(Bloomberg) -- Insurers are poised to pump hundreds of billions of dollars into private assets over the next two years as they seek to overcome the highest inflation in four decades and heightened recession risk, according to BlackRock Inc. 

Charles Hatami, head of the firm’s Financial Institutions Group, said in a phone interview that the additional money is expected to go into private equity and debt funds, hedge funds, real estate and other assets. Hatami’s group helps manage money for insurers.

“Their resolve to continue investing and growing their allocations to private assets has not changed” even as yields rise on more traditional fixed-income investments, Hatami said ahead of the publication of BlackRock’s survey of 370 senior insurance industry executives representing companies with $28 trillion in assets under management. “It’s a very meaningful allocation, and some of the largest clients are actually the most aggressive about this.”

BlackRock has grown its business of managing money for insurers, announcing a deal in March to handle as much as $150 billion for American International Group Inc.

Insurers began moving money into private markets during a decade of ultra-low interest rates that weighed on returns from conventional bonds. While bond yields have risen markedly this year after central banks increased interest rates to combat inflation, the survey shows insurers are continuing to increase private-asset allocations to diversify portfolios.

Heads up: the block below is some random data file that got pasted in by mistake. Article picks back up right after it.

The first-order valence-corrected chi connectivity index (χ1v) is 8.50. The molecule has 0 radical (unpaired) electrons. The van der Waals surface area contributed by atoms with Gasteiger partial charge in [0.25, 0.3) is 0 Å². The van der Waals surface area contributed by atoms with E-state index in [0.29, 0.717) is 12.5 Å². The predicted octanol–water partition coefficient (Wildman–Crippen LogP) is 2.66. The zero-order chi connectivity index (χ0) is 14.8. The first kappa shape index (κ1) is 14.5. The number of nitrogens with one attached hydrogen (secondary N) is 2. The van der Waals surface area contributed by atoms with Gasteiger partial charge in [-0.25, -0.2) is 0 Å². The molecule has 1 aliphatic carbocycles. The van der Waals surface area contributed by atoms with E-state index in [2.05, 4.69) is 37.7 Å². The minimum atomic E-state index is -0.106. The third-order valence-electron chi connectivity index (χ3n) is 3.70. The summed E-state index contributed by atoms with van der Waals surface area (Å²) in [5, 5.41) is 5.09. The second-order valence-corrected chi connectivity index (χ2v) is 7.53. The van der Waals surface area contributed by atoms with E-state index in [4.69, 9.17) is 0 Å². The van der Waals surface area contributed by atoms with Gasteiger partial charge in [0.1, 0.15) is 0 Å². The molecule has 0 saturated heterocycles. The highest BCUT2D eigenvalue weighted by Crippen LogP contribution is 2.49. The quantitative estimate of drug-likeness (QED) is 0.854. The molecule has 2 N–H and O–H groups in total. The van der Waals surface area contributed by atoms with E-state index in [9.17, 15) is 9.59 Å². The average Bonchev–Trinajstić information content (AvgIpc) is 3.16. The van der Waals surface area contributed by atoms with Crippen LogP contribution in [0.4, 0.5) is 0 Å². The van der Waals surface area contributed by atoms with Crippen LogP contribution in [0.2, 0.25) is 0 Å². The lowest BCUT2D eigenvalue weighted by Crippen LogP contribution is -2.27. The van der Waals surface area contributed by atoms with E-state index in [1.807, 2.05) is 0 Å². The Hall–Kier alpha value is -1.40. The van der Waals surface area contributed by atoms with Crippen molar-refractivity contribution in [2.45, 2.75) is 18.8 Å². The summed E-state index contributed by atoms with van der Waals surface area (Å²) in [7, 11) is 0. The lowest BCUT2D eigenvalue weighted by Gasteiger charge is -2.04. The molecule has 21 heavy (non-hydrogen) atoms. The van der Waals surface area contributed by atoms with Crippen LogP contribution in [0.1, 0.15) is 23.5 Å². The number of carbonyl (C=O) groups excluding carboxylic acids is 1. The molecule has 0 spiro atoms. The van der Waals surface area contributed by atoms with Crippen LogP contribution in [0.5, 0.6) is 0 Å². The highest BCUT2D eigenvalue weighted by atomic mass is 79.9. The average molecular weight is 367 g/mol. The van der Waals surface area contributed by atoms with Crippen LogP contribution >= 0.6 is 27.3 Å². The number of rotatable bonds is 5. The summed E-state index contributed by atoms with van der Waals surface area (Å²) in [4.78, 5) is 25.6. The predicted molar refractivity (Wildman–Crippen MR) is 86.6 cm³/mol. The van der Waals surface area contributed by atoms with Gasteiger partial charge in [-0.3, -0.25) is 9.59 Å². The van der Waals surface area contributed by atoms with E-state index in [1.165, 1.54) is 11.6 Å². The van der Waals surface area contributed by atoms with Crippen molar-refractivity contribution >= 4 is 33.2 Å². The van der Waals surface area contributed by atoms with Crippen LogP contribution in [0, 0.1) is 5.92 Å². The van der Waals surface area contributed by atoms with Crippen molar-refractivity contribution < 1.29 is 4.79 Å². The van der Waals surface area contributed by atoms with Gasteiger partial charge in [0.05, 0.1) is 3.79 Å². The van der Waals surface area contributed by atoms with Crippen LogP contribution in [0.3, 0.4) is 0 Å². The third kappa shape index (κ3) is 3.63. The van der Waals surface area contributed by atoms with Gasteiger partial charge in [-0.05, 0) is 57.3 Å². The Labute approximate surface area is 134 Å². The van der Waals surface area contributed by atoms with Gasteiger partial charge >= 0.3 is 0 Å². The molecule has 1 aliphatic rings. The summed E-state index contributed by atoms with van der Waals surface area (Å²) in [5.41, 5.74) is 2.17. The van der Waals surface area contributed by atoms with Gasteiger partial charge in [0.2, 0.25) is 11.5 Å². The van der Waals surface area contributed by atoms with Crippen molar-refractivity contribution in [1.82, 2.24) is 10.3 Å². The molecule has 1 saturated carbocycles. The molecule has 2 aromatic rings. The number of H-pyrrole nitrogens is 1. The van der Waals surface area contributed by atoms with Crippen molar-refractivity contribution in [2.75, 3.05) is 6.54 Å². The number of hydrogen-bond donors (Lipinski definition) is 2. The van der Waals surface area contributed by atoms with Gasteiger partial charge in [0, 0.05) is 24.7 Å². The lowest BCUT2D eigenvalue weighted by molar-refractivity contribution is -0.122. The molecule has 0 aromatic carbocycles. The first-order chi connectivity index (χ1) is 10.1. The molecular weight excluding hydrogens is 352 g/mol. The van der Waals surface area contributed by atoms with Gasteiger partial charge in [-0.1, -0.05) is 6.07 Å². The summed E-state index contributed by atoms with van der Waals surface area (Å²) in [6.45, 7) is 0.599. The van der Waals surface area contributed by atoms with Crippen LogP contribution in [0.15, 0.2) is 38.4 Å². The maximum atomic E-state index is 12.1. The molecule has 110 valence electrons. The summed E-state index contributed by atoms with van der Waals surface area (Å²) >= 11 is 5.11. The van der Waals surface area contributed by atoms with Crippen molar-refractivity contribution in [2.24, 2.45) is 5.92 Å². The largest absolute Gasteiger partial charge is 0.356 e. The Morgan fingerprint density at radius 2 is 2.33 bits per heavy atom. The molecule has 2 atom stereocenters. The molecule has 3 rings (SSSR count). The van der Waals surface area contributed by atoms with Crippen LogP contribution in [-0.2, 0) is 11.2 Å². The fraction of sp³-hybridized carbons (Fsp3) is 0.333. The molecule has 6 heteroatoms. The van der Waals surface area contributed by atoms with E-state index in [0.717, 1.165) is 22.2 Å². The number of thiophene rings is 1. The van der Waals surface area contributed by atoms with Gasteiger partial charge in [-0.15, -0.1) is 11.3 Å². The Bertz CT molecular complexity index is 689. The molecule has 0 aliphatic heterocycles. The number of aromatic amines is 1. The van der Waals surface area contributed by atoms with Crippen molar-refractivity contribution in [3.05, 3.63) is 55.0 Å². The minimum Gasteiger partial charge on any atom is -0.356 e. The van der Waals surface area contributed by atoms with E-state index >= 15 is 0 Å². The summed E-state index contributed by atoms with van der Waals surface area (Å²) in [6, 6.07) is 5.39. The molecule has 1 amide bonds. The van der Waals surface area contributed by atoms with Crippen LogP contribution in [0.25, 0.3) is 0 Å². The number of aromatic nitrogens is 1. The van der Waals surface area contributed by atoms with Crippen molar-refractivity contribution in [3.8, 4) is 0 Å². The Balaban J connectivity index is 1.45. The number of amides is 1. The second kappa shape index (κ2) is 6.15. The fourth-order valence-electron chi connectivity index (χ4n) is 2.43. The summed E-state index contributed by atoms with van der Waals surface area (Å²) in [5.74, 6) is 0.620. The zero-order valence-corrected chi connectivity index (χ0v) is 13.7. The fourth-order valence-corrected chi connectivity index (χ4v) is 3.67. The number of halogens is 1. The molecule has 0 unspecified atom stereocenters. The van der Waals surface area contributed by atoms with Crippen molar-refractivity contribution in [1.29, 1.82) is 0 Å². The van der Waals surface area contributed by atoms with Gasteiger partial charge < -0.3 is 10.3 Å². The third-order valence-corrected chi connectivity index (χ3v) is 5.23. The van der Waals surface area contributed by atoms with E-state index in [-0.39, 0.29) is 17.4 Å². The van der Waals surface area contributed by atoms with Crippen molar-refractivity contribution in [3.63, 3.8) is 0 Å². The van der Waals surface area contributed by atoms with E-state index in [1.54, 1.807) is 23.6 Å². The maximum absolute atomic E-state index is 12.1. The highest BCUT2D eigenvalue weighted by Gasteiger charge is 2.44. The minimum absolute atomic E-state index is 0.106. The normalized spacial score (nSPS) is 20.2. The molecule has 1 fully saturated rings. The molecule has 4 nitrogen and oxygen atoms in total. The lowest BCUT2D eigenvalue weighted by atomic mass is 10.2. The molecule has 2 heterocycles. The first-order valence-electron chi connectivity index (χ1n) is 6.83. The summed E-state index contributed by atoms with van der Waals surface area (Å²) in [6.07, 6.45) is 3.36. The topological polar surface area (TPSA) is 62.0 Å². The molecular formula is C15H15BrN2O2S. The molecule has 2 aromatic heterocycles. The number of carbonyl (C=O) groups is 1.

According to the survey, 87% of insurers plan to increase allocations to private investments over the next two years, which would represent a 3% average increase versus their current allocations. Hatami said the increase will probably amount to “hundreds of billions” in additional money.

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In a sign of the increased appetite for private assets, the survey showed that 57% of respondents are considering using bespoke structured products that include collateralized loan obligations and rated notes in the coming year. That compared with 37% of respondents who already did when the survey was conducted in June and July.

Other key findings:

  • Inflation was the most commonly cited consideration in the next one to two years, followed by the risk of recession and rising interest rates
  • Insurers expect to increase holdings of cash in the short-term to manage liquidity
  • Mergers and acquisitions are a priority for just 20% of insurance executives, down from 36% last year
  • 85% expect to commit to specific climate objectives for their investment portfolios

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